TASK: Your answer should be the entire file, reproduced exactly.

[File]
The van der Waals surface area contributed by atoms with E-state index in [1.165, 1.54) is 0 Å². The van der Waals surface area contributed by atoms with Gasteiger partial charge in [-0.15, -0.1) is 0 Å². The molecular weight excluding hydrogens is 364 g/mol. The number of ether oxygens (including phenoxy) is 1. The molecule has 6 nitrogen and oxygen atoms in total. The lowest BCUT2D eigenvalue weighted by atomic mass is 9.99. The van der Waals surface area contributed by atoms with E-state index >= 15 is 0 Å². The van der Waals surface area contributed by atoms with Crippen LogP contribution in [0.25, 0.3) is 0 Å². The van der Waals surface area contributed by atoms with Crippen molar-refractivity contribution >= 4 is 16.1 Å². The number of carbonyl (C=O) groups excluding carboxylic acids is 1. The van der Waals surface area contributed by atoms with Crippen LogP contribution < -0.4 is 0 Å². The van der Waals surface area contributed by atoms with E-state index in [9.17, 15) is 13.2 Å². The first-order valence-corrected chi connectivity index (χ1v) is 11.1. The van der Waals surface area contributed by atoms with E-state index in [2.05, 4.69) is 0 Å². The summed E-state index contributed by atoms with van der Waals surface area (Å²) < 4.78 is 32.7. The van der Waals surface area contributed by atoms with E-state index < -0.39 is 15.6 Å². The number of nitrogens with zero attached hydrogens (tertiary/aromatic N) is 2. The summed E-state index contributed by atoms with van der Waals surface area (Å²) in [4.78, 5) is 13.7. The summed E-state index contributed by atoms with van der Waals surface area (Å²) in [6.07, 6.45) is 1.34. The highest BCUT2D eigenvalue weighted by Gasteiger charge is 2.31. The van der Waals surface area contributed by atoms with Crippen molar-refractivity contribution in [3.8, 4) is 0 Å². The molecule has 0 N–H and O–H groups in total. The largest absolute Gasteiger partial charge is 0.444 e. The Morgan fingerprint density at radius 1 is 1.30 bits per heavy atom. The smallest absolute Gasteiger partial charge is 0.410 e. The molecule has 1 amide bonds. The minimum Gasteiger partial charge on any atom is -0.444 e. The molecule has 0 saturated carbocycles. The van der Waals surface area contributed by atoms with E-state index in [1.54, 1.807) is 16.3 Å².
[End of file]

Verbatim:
The van der Waals surface area contributed by atoms with E-state index in [1.165, 1.54) is 0 Å². The van der Waals surface area contributed by atoms with Gasteiger partial charge in [-0.15, -0.1) is 0 Å². The molecular weight excluding hydrogens is 364 g/mol. The number of ether oxygens (including phenoxy) is 1. The molecule has 6 nitrogen and oxygen atoms in total. The lowest BCUT2D eigenvalue weighted by atomic mass is 9.99. The van der Waals surface area contributed by atoms with E-state index >= 15 is 0 Å². The van der Waals surface area contributed by atoms with Crippen LogP contribution in [0.25, 0.3) is 0 Å². The van der Waals surface area contributed by atoms with Crippen molar-refractivity contribution >= 4 is 16.1 Å². The number of carbonyl (C=O) groups excluding carboxylic acids is 1. The van der Waals surface area contributed by atoms with Crippen LogP contribution < -0.4 is 0 Å². The van der Waals surface area contributed by atoms with E-state index in [9.17, 15) is 13.2 Å². The first-order valence-corrected chi connectivity index (χ1v) is 11.1. The van der Waals surface area contributed by atoms with E-state index in [2.05, 4.69) is 0 Å². The summed E-state index contributed by atoms with van der Waals surface area (Å²) < 4.78 is 32.7. The van der Waals surface area contributed by atoms with E-state index < -0.39 is 15.6 Å². The number of nitrogens with zero attached hydrogens (tertiary/aromatic N) is 2. The summed E-state index contributed by atoms with van der Waals surface area (Å²) in [4.78, 5) is 13.7. The summed E-state index contributed by atoms with van der Waals surface area (Å²) in [6.07, 6.45) is 1.34. The highest BCUT2D eigenvalue weighted by Gasteiger charge is 2.31. The van der Waals surface area contributed by atoms with Crippen molar-refractivity contribution in [3.8, 4) is 0 Å². The molecule has 0 N–H and O–H groups in total. The largest absolute Gasteiger partial charge is 0.444 e. The Morgan fingerprint density at radius 1 is 1.30 bits per heavy atom. The smallest absolute Gasteiger partial charge is 0.410 e. The molecule has 1 amide bonds. The minimum Gasteiger partial charge on any atom is -0.444 e. The molecule has 0 saturated carbocycles. The van der Waals surface area contributed by atoms with E-state index in [1.54, 1.807) is 16.3 Å².